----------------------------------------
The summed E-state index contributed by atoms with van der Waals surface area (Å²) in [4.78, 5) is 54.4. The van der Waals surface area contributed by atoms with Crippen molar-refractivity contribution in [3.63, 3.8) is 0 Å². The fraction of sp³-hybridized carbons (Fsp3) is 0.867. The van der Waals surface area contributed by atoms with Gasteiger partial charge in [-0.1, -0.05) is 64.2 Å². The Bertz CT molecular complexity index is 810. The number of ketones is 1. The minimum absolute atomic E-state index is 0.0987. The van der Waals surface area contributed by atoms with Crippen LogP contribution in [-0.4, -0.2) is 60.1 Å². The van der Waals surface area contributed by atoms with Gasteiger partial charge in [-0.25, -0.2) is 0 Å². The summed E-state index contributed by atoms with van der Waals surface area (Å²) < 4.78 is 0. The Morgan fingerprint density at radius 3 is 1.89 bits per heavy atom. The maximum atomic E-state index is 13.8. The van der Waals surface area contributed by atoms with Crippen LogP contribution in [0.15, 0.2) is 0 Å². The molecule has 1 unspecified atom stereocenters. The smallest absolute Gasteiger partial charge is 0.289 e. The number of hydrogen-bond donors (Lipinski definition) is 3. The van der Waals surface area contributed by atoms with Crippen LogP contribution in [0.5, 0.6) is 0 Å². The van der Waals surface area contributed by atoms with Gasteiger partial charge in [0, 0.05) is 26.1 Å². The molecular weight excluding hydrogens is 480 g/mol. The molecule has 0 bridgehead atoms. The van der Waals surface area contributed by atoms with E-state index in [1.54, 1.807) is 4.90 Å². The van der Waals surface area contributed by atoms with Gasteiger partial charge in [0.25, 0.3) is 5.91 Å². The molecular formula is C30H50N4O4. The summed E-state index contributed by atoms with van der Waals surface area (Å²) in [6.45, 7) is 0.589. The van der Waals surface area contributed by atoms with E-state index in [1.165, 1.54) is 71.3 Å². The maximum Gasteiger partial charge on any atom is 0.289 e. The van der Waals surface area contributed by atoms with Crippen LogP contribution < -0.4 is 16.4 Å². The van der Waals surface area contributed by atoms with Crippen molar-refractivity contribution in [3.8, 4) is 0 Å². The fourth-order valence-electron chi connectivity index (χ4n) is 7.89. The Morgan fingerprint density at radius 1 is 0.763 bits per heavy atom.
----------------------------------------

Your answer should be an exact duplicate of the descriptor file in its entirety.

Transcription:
The summed E-state index contributed by atoms with van der Waals surface area (Å²) in [4.78, 5) is 54.4. The van der Waals surface area contributed by atoms with Crippen molar-refractivity contribution in [3.63, 3.8) is 0 Å². The fraction of sp³-hybridized carbons (Fsp3) is 0.867. The van der Waals surface area contributed by atoms with Gasteiger partial charge in [-0.1, -0.05) is 64.2 Å². The Bertz CT molecular complexity index is 810. The number of ketones is 1. The minimum absolute atomic E-state index is 0.0987. The van der Waals surface area contributed by atoms with Crippen LogP contribution in [-0.4, -0.2) is 60.1 Å². The van der Waals surface area contributed by atoms with Gasteiger partial charge in [-0.25, -0.2) is 0 Å². The summed E-state index contributed by atoms with van der Waals surface area (Å²) < 4.78 is 0. The Morgan fingerprint density at radius 3 is 1.89 bits per heavy atom. The maximum atomic E-state index is 13.8. The van der Waals surface area contributed by atoms with Crippen LogP contribution in [0.15, 0.2) is 0 Å². The molecule has 1 unspecified atom stereocenters. The smallest absolute Gasteiger partial charge is 0.289 e. The number of hydrogen-bond donors (Lipinski definition) is 3. The van der Waals surface area contributed by atoms with Crippen LogP contribution in [0.5, 0.6) is 0 Å². The van der Waals surface area contributed by atoms with Gasteiger partial charge in [0, 0.05) is 26.1 Å². The molecular weight excluding hydrogens is 480 g/mol. The molecule has 0 bridgehead atoms. The van der Waals surface area contributed by atoms with E-state index in [1.54, 1.807) is 4.90 Å². The van der Waals surface area contributed by atoms with Gasteiger partial charge in [0.25, 0.3) is 5.91 Å². The molecular formula is C30H50N4O4. The summed E-state index contributed by atoms with van der Waals surface area (Å²) in [6.45, 7) is 0.589. The van der Waals surface area contributed by atoms with E-state index in [1.165, 1.54) is 71.3 Å². The maximum Gasteiger partial charge on any atom is 0.289 e. The van der Waals surface area contributed by atoms with Crippen LogP contribution < -0.4 is 16.4 Å². The van der Waals surface area contributed by atoms with Crippen molar-refractivity contribution in [3.8, 4) is 0 Å². The fourth-order valence-electron chi connectivity index (χ4n) is 7.89. The Morgan fingerprint density at radius 1 is 0.763 bits per heavy atom.